- Reference the job posting in your proposal so your client know that you read it.
- Again point out the fact that you are a native English speaker, this goes a lot farther than you’d think it would.
- Ask them questions about the project in your proposal. For example next steps, information you’ll need, and stuff like that.
- Show the benefits (end result) of working with you.
- The number one thing clients are looking for (other than expertise) is trust, they want to know they can trust you. Another reason coming across as human is so important.
- Fill your profile with keywords related to what you do. That’s how you show up in search results when clients look for them.
- Also make sure what you do is in your headline.
- Credibility is important. Usually the first thing I do in my proposals is link to examples of work that I’ve done in a similar fashion.
- When I didn’t have work done in a similar fashion, I created examples and submitted those.
- Proposals are a selling situation so make sure to sell yourself, this isn’t the time to be coy.
- Mention something about how they’ll get a bunch of lowball bids but how you’re the better choice because you’re the best for the job.
- Did I mention don’t lowball?
- Honestly after about 5 jobs (or whenever you get your job success store) I’d completely ignore everything in the “entry level” category. There are some exceptions but generally not worth it.
- Never set your rate under 50$ an hour. At least that’s what has worked best for me. My second job on Upwork was for 80$ and my third for 70$ because I positioned myself that way.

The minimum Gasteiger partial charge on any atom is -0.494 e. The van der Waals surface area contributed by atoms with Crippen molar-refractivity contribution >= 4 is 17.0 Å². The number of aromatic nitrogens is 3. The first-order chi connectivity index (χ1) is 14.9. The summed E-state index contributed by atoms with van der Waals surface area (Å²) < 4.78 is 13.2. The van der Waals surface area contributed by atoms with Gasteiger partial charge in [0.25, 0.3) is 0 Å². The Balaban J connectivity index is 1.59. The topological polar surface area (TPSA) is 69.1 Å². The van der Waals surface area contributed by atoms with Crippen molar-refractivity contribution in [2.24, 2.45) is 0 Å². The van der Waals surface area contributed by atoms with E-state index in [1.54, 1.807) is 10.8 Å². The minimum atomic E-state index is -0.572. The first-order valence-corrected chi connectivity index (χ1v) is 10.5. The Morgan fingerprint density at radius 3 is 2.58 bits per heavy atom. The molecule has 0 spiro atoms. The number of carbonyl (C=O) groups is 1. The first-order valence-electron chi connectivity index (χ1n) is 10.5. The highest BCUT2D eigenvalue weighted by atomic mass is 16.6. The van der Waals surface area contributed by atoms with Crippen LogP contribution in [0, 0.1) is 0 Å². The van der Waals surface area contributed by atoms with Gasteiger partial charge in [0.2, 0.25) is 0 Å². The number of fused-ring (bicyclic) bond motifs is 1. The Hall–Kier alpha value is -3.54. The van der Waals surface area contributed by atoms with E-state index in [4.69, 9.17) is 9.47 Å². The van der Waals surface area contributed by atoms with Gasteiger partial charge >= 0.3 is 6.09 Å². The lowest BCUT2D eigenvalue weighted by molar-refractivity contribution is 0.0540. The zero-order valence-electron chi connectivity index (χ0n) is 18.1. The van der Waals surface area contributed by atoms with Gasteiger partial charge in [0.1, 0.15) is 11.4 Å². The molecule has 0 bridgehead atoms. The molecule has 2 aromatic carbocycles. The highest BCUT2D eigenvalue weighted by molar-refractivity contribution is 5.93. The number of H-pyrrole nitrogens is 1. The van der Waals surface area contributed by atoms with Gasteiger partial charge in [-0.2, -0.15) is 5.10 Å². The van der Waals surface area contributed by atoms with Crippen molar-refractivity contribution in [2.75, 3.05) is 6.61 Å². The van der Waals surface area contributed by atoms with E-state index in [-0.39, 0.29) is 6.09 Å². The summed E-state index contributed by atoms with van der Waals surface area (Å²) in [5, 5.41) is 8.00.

- Getting the rising talent badge, 90%+ job success score, and top rated status are all going to do wonders for the rate at which your proposals are accepted.
- Never list yourself as entry level, intermediate at the worst.
- A client would much rather have the person who’s right for the job than the person who’s the lowest bidder, but sometimes you have to remind them of this.
- Have a Skype account and know how to use it (I didn’t at first, was a mistake).
- While there is plenty of drivel out there read books related to Upwork, as always I educate myself about a subject and it always pays me back more than I put in. Big time with Upwork. Hack Upwork by Danny Flood isn’t bad.
- Might sound cheesy but have confidence in yourself you may have to overcome some limiting beliefs at first but it comes through in how you present yourself.
- Learn as you go and keep submitting proposals. There is a bit of a learning curve that can only be overcome through actually doing it.
And there you have it 37 tips to have better luck on Upwork.
Like I said above there is plenty of money to made on Upwork if you know what you are doing and stick with it. I would also encourage you to check out these two articles for advice on general freelancing.
If you have any questions you would like to see answered in a future post send them to me at charlessledge001 (at) gmail (dot) com. If you found value in this post then I would encourage you to share this site with someone who may need it as well as check out my books here. I appreciate it. You can follow me on Twitter here.